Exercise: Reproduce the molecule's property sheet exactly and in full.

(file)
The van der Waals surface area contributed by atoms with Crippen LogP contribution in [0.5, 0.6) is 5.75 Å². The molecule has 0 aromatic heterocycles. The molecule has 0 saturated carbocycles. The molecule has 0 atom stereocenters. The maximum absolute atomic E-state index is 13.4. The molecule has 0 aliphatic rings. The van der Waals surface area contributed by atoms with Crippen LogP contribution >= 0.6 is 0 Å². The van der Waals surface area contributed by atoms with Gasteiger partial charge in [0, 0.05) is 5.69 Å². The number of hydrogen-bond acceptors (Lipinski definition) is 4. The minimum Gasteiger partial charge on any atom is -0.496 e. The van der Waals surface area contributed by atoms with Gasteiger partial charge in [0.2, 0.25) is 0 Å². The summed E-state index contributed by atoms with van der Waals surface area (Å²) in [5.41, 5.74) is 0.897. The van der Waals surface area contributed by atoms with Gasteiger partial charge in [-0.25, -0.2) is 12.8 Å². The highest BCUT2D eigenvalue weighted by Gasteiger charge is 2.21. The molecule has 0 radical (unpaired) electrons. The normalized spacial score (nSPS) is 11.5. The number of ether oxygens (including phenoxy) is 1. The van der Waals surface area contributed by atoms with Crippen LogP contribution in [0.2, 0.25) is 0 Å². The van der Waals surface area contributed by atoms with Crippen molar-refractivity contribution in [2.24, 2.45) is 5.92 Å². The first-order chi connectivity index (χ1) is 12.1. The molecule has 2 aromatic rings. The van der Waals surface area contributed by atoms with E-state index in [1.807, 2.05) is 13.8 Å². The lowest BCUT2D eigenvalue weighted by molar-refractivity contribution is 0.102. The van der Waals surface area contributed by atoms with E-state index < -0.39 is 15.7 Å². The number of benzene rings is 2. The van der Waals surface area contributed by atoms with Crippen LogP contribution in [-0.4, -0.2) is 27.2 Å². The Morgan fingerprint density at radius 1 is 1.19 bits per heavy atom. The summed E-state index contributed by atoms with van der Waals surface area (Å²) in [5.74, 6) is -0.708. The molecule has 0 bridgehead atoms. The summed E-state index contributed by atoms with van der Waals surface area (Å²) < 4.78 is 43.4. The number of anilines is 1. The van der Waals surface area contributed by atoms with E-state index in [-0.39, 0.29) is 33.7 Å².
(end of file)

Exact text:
The van der Waals surface area contributed by atoms with Crippen LogP contribution in [0.5, 0.6) is 5.75 Å². The molecule has 0 aromatic heterocycles. The molecule has 0 saturated carbocycles. The molecule has 0 atom stereocenters. The maximum absolute atomic E-state index is 13.4. The molecule has 0 aliphatic rings. The van der Waals surface area contributed by atoms with Crippen LogP contribution >= 0.6 is 0 Å². The van der Waals surface area contributed by atoms with Gasteiger partial charge in [0, 0.05) is 5.69 Å². The number of hydrogen-bond acceptors (Lipinski definition) is 4. The minimum Gasteiger partial charge on any atom is -0.496 e. The van der Waals surface area contributed by atoms with Gasteiger partial charge in [0.2, 0.25) is 0 Å². The summed E-state index contributed by atoms with van der Waals surface area (Å²) in [5.41, 5.74) is 0.897. The van der Waals surface area contributed by atoms with Gasteiger partial charge in [-0.25, -0.2) is 12.8 Å². The highest BCUT2D eigenvalue weighted by Gasteiger charge is 2.21. The molecule has 0 radical (unpaired) electrons. The normalized spacial score (nSPS) is 11.5. The number of ether oxygens (including phenoxy) is 1. The van der Waals surface area contributed by atoms with Crippen LogP contribution in [0.2, 0.25) is 0 Å². The van der Waals surface area contributed by atoms with Crippen molar-refractivity contribution in [2.24, 2.45) is 5.92 Å². The first-order chi connectivity index (χ1) is 12.1. The molecule has 2 aromatic rings. The van der Waals surface area contributed by atoms with E-state index in [1.807, 2.05) is 13.8 Å². The lowest BCUT2D eigenvalue weighted by molar-refractivity contribution is 0.102. The van der Waals surface area contributed by atoms with E-state index < -0.39 is 15.7 Å². The number of benzene rings is 2. The van der Waals surface area contributed by atoms with Crippen LogP contribution in [-0.4, -0.2) is 27.2 Å². The Morgan fingerprint density at radius 1 is 1.19 bits per heavy atom. The summed E-state index contributed by atoms with van der Waals surface area (Å²) in [5.74, 6) is -0.708. The molecule has 0 bridgehead atoms. The summed E-state index contributed by atoms with van der Waals surface area (Å²) < 4.78 is 43.4. The number of anilines is 1. The van der Waals surface area contributed by atoms with E-state index in [-0.39, 0.29) is 33.7 Å².